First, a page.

Diallyl trisulfide (DATS) effectively attenuated oxidative stress-mediated liver injury and hepatic mitochondrial dysfunction in acute ethanol-exposed mice.Toxicology. 2008 Oct 30; 252(1-3):86-91.T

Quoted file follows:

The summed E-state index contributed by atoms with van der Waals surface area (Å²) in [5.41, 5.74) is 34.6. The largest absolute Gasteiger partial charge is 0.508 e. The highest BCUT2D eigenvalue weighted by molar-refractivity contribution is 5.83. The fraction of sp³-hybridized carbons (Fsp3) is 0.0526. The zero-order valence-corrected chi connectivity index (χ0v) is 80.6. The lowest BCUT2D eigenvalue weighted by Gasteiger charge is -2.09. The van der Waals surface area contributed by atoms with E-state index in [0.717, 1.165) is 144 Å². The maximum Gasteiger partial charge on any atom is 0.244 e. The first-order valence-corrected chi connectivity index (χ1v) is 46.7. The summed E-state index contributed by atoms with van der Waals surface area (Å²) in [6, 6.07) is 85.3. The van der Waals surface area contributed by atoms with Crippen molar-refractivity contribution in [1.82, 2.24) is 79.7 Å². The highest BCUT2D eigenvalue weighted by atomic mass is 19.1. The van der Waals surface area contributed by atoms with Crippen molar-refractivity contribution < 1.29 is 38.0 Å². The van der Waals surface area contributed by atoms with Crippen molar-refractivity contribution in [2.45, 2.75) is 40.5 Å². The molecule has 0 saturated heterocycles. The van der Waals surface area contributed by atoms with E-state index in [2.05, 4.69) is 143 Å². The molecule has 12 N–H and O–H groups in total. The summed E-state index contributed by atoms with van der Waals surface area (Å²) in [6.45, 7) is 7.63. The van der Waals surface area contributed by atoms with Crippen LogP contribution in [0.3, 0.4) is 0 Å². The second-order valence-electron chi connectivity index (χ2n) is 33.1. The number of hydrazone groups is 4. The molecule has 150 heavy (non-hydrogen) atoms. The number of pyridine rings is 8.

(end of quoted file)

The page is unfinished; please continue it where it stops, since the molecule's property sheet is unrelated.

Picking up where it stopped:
The protective effects of diallyl trisulfide (DATS) on acute ethanol-induced liver injury were investigated. Mice were pretreated with DATS (30mg/kgbw) for 7d before being exposed to ethanol (4.8g/kgbw). The biochemical indices (aspartate amino transferase, AST; alanine amino transferase, ALT; triglyceride, TG) were examined to evaluate the protective effects. Mitochondria were isolated for the mitochondrial permeability transition (MPT), membrane potential (DeltaPsi(m)) and adenosine nucleotide pool assay. The lipid peroxidation (malondialdehyde, MDA), non-enzymatic antioxidant (glutathione, GSH) and enzymatic antioxidants (superoxide dismutase, SOD; catalase, CAT; glutathione reductase, GR; glutathione peroxidase, GSH-Px) were measured both in the liver homogenate and isolated mitochondria. Acute ethanol exposure resulted in the significant increase of the ALT, AST and TG levels and hepatic mitochondria dysfunction shown as MPT, and the decreases of DeltaPsi(m), ATP and energy charge (EC). However, DATS pretreatment dramatically attenuated these adverse effects. Beside this, DATS was found to significantly inhibit the increase of the hepatic and mitochondrial MDA levels, which were decreased by 33.3% (P<0.01) and 39.0% (P<0.01), respectively. In addition, DATS pretreatment markedly suppressed the ethanol-induced decrease of the hepatic GSH level and increased the mitochondrial GSH level. Moreover, the activities of the hepatic antioxidant enzymes (SOD, CAT, and GR) and the mitochondrial antioxidant enzymes (SOD, GR, and GSH-Px) were significantly boosted. Thus, we concluded that DATS dramatically attenuated acute ethanol-induced liver injury and mitochondrial dysfunction. The increase of the hepatic and mitochondrial GSH levels and the elevation of the antioxidant enzymes activities should account for the preventive effects.